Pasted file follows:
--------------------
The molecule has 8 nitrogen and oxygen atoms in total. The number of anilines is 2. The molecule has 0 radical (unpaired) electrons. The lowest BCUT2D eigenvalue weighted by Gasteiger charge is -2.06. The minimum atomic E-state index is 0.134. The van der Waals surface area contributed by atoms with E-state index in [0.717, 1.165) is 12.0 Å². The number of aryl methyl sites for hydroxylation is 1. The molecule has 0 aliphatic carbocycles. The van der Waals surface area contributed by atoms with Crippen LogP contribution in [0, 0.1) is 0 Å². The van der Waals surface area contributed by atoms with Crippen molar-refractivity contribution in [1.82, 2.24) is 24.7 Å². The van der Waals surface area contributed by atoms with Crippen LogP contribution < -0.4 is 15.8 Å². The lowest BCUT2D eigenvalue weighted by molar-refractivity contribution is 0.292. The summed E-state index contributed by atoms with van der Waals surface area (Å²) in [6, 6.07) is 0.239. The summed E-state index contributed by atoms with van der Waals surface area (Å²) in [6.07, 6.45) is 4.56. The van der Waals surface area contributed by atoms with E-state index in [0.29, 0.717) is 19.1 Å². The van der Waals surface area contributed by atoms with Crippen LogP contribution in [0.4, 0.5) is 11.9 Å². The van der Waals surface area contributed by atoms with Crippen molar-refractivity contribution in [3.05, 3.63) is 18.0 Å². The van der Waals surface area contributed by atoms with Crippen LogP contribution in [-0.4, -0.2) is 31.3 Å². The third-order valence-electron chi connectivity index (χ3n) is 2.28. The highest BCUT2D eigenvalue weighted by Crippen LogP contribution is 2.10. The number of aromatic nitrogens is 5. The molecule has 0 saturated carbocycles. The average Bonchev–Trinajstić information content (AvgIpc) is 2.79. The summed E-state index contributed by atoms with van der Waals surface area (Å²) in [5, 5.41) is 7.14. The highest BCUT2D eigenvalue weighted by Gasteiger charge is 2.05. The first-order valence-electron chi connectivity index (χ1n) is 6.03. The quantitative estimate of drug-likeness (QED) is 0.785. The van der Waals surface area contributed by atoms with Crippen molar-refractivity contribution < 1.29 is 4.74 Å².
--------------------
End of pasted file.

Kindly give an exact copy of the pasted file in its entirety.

The molecule has 8 nitrogen and oxygen atoms in total. The number of anilines is 2. The molecule has 0 radical (unpaired) electrons. The lowest BCUT2D eigenvalue weighted by Gasteiger charge is -2.06. The minimum atomic E-state index is 0.134. The van der Waals surface area contributed by atoms with E-state index in [0.717, 1.165) is 12.0 Å². The number of aryl methyl sites for hydroxylation is 1. The molecule has 0 aliphatic carbocycles. The van der Waals surface area contributed by atoms with Crippen LogP contribution in [0, 0.1) is 0 Å². The van der Waals surface area contributed by atoms with Crippen molar-refractivity contribution in [1.82, 2.24) is 24.7 Å². The van der Waals surface area contributed by atoms with Crippen LogP contribution < -0.4 is 15.8 Å². The lowest BCUT2D eigenvalue weighted by molar-refractivity contribution is 0.292. The summed E-state index contributed by atoms with van der Waals surface area (Å²) in [6, 6.07) is 0.239. The summed E-state index contributed by atoms with van der Waals surface area (Å²) in [6.07, 6.45) is 4.56. The van der Waals surface area contributed by atoms with E-state index in [0.29, 0.717) is 19.1 Å². The van der Waals surface area contributed by atoms with Crippen LogP contribution in [0.4, 0.5) is 11.9 Å². The van der Waals surface area contributed by atoms with Crippen molar-refractivity contribution in [3.05, 3.63) is 18.0 Å². The van der Waals surface area contributed by atoms with Crippen LogP contribution in [-0.4, -0.2) is 31.3 Å². The third-order valence-electron chi connectivity index (χ3n) is 2.28. The highest BCUT2D eigenvalue weighted by Crippen LogP contribution is 2.10. The number of aromatic nitrogens is 5. The molecule has 0 saturated carbocycles. The average Bonchev–Trinajstić information content (AvgIpc) is 2.79. The summed E-state index contributed by atoms with van der Waals surface area (Å²) in [5, 5.41) is 7.14. The highest BCUT2D eigenvalue weighted by Gasteiger charge is 2.05. The first-order valence-electron chi connectivity index (χ1n) is 6.03. The quantitative estimate of drug-likeness (QED) is 0.785. The van der Waals surface area contributed by atoms with Crippen molar-refractivity contribution < 1.29 is 4.74 Å².